For UNT alumnus James White, walking across the stage at commencement in fall 2017 was the ultimate payoff for his hard work and the sacrifices he and his family made as he pursued his dream of becoming a college graduate.

White came to UNT in 2015 as a non-traditional student, though he had followed a more traditional path of going to work full-time and starting a family after graduating high school. Through the years, he had attempted junior college, but it was never the right fit and he had a wife and children to support at that time. Once his oldest child completed college, things began to change.

“My job in customer service was a way to pay the bills, but I wanted more,” said White. “I wanted to follow my dream of helping people in different ways. I also wanted to be an example for my children and show them that you should always keep fighting for your dreams.”

After receiving the support of his family and obtaining financial aid, White left his full-time job and became a full-time UNT student majoring in psychology with a minor in counseling. But his start was not without its challenges. Often mistaken as the father of a student, White also was thrust into an educational environment that relied heavily on technology to which he was unaccustomed, such as submitting assignments and papers online.

“I felt a bit like an outsider at first, but the students in my classes quickly accepted me and became great friends while I learned the ropes,” said White. “The students and my professors also appreciated the different perspective that I brought to my classes.”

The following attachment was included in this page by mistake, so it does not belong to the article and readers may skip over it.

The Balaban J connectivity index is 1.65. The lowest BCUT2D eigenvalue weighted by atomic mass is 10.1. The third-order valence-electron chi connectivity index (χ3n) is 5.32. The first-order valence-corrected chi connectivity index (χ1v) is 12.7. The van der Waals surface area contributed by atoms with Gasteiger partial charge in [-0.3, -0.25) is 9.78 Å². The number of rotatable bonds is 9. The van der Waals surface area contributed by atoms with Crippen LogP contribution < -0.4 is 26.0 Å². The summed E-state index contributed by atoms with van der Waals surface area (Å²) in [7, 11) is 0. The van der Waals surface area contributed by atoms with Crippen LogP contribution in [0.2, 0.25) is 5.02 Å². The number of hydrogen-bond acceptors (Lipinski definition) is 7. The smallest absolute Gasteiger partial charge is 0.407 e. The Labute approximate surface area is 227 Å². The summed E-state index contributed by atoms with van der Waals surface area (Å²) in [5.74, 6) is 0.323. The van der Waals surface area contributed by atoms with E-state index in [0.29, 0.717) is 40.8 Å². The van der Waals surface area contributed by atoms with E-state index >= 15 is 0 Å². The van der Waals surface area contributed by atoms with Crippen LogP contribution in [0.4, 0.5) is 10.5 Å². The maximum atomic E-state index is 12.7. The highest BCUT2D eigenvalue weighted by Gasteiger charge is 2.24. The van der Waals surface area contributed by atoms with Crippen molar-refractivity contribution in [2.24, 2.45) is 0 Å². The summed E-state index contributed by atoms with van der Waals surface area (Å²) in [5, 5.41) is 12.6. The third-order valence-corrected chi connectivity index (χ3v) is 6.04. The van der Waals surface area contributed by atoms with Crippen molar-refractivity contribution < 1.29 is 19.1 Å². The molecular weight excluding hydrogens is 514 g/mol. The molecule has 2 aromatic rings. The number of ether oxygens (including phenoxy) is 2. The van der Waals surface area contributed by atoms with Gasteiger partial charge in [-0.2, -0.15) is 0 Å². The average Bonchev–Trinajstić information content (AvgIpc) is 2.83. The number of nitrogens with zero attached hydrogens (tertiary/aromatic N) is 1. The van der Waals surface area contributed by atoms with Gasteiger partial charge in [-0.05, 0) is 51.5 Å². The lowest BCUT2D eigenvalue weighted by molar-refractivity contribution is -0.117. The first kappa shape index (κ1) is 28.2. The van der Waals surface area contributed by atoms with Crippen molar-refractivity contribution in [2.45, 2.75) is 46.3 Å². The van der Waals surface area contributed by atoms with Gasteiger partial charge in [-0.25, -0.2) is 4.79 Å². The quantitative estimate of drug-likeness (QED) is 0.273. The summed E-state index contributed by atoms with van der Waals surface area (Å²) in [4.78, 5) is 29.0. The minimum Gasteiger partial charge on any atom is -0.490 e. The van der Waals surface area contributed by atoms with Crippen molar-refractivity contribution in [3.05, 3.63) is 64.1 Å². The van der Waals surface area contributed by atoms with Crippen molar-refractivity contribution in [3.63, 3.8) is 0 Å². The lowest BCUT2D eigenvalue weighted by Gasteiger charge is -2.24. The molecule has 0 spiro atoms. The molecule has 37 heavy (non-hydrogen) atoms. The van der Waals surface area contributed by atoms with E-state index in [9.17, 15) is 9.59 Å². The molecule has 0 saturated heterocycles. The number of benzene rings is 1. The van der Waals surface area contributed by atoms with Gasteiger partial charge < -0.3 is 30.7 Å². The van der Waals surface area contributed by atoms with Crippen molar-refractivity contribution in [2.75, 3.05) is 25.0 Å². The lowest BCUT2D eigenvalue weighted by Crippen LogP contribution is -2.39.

The Student Activities Center’s Off-Campus Student Services, which provides services specifically for non-traditional students, also played a major role in White’s success at UNT, helping him make the transition into college life and identifying scholarships for him.

“The staff were helpful in my assimilation into the college atmosphere and gave the encouragement that was often needed for me to continue,” said White. “Having the support of this department was definitely a blessing.”

Wanting the full collegiate experience, White became an active member on campus, serving on the Supreme Court for SGA. He also became a member of the Alpha Sigma Lambda National Honor Society, through which he applied for and received a scholarship at the time he needed it the most when problems with his financial aid threatened to postpone his final semester.

“I can’t say enough good things about the organization, and I would not have been able to finish my education without receiving the ASL scholarship,” said White. “I am so grateful for the staff and professors who supported my application.”

Since graduating, White is using his time to study for and take the GRE and apply to graduate school at UNT. He hopes to purse his master’s degree in counseling with a specialization in play therapy.

“I’ve always wanted to work with children and help them to express themselves,” said White. “Helping others, especially children, in making sense of the world around them and overcoming challenges has always seemed to be something that I have been drawn towards.”

For anyone else considering going back to college, White recommends gathering the support of family and friends and being prepared to make the commitment.

“You have to have the mindset that this what you are going to do no matter what it takes,” said White, who also hopes that his story inspires others to attend UNT. “Anyone can become a part of UNT no matter what type of student you are. You only go through this life once, and we should each do our very best to experience and enjoy as much of it as we possibly can.”

White is now proud to call himself a UNT college graduate, and UNT is equally proud to call him an alumnus.

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Contact: Ray Willhoft, 940-565-2464,